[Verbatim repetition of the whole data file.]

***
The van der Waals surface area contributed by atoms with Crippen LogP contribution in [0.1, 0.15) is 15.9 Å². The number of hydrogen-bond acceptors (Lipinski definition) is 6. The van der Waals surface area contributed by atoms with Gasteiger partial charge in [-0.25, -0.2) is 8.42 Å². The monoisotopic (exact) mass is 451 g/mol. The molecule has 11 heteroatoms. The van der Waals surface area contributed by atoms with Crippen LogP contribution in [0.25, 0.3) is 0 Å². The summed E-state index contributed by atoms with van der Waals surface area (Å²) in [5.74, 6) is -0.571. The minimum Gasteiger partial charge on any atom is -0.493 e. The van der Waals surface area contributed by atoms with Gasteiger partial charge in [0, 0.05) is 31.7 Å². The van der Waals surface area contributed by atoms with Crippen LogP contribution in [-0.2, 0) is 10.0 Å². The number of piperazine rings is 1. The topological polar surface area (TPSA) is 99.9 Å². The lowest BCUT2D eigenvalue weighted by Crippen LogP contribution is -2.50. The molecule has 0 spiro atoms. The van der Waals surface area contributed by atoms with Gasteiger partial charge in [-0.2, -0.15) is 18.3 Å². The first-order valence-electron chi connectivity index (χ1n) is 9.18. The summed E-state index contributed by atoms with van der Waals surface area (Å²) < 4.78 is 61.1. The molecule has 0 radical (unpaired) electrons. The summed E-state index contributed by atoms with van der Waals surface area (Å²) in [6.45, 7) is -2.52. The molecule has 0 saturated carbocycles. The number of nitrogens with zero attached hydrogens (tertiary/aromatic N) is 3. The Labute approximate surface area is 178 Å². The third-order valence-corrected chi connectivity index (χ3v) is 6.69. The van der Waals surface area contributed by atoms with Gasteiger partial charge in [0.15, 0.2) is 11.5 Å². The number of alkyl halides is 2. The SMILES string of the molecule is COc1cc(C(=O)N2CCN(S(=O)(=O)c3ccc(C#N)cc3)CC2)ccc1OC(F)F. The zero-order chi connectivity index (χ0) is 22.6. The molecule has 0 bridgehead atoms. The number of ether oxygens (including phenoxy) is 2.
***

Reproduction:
The van der Waals surface area contributed by atoms with Crippen LogP contribution in [0.1, 0.15) is 15.9 Å². The number of hydrogen-bond acceptors (Lipinski definition) is 6. The van der Waals surface area contributed by atoms with Gasteiger partial charge in [-0.25, -0.2) is 8.42 Å². The monoisotopic (exact) mass is 451 g/mol. The molecule has 11 heteroatoms. The van der Waals surface area contributed by atoms with Crippen LogP contribution in [0.25, 0.3) is 0 Å². The summed E-state index contributed by atoms with van der Waals surface area (Å²) in [5.74, 6) is -0.571. The minimum Gasteiger partial charge on any atom is -0.493 e. The van der Waals surface area contributed by atoms with Gasteiger partial charge in [0, 0.05) is 31.7 Å². The van der Waals surface area contributed by atoms with Crippen LogP contribution in [-0.2, 0) is 10.0 Å². The number of piperazine rings is 1. The topological polar surface area (TPSA) is 99.9 Å². The lowest BCUT2D eigenvalue weighted by Crippen LogP contribution is -2.50. The molecule has 0 spiro atoms. The van der Waals surface area contributed by atoms with Gasteiger partial charge in [-0.2, -0.15) is 18.3 Å². The first-order valence-electron chi connectivity index (χ1n) is 9.18. The summed E-state index contributed by atoms with van der Waals surface area (Å²) < 4.78 is 61.1. The molecule has 0 radical (unpaired) electrons. The summed E-state index contributed by atoms with van der Waals surface area (Å²) in [6.45, 7) is -2.52. The molecule has 0 saturated carbocycles. The number of nitrogens with zero attached hydrogens (tertiary/aromatic N) is 3. The Labute approximate surface area is 178 Å². The third-order valence-corrected chi connectivity index (χ3v) is 6.69. The van der Waals surface area contributed by atoms with Gasteiger partial charge in [0.15, 0.2) is 11.5 Å². The number of alkyl halides is 2. The SMILES string of the molecule is COc1cc(C(=O)N2CCN(S(=O)(=O)c3ccc(C#N)cc3)CC2)ccc1OC(F)F. The zero-order chi connectivity index (χ0) is 22.6. The molecule has 0 bridgehead atoms. The number of ether oxygens (including phenoxy) is 2.